In parts of Connecticut and Massachusetts, foundations of some homes are cracking and crumbling. Failing foundations can reduce the market value of a home and lifting a house to replace and repour a foundation is an expensive undertaking. In response, some homeowners are defaulting on their mortgages and abandoning their homes. The culprit is pyrrhotite, which occurs in construction aggregate (crushed stone) that was used as a filler in concrete. When pyrrhotite is naturally exposed to water and oxygen, it breaks down to produce sulfuric acid and secondary minerals, including gypsum, which have larger volumes than the pyrrhotite they replace. The expanded volume of the secondary minerals cracks and degrades concrete.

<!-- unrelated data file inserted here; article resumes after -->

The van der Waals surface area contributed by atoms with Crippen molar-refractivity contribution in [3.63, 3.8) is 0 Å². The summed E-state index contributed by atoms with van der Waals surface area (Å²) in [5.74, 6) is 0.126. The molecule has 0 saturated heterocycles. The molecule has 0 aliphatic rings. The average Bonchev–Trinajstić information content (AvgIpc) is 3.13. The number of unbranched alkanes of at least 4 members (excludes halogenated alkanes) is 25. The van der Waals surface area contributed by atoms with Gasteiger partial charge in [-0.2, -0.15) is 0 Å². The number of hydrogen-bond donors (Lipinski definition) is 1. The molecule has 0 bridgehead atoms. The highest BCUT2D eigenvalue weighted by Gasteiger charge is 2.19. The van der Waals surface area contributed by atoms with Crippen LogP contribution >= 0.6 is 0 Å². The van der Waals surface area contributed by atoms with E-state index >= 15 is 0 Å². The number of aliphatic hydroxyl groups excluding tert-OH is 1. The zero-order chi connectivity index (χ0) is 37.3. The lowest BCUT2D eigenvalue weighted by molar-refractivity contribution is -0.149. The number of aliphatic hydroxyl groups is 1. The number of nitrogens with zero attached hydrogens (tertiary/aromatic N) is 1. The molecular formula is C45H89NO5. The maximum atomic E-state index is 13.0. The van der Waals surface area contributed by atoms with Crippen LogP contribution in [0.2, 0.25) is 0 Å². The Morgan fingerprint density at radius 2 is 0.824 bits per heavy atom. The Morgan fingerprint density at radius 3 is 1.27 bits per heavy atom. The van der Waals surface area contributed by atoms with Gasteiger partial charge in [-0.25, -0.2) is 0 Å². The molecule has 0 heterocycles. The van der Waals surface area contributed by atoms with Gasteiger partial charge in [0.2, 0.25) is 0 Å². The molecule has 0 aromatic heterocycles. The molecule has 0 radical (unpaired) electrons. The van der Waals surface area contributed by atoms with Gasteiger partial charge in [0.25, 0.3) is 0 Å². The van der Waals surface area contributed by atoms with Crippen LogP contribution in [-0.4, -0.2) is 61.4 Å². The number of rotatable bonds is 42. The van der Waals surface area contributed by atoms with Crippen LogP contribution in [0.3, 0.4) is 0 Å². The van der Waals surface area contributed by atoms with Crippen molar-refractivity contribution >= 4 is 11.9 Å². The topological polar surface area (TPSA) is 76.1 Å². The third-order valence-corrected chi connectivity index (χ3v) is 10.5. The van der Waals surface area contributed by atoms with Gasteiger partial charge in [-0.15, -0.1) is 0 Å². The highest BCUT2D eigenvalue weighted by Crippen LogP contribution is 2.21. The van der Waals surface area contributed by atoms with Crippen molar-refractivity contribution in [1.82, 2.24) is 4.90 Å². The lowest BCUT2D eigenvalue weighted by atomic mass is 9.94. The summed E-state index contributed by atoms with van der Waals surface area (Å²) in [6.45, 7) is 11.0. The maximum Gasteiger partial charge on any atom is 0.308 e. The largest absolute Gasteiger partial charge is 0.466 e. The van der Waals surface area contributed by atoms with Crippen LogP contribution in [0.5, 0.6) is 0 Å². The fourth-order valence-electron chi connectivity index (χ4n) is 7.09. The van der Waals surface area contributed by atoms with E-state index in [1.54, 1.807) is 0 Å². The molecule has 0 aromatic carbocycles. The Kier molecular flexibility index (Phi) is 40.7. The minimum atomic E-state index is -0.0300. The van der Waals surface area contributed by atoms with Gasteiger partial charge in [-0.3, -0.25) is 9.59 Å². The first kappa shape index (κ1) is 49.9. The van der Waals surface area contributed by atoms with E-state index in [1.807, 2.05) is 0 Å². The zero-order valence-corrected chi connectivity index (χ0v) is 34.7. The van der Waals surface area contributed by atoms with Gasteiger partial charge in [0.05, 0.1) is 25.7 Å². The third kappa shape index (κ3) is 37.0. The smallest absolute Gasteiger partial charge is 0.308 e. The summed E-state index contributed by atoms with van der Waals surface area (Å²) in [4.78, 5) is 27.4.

|Title||Pyrrhotite distribution in the conterminous United States, 2020|
|Authors||Jeffrey L. Mauk, Thomas C. Crafford, John D. Horton, Carma A. San Juan, Gilpin R. Robinson,|
|Publication Subtype||USGS Numbered Series|
|Series Title||Fact Sheet|
|Record Source||USGS Publications Warehouse|
|USGS Organization||Central Mineral and Environmental Resources Science Center|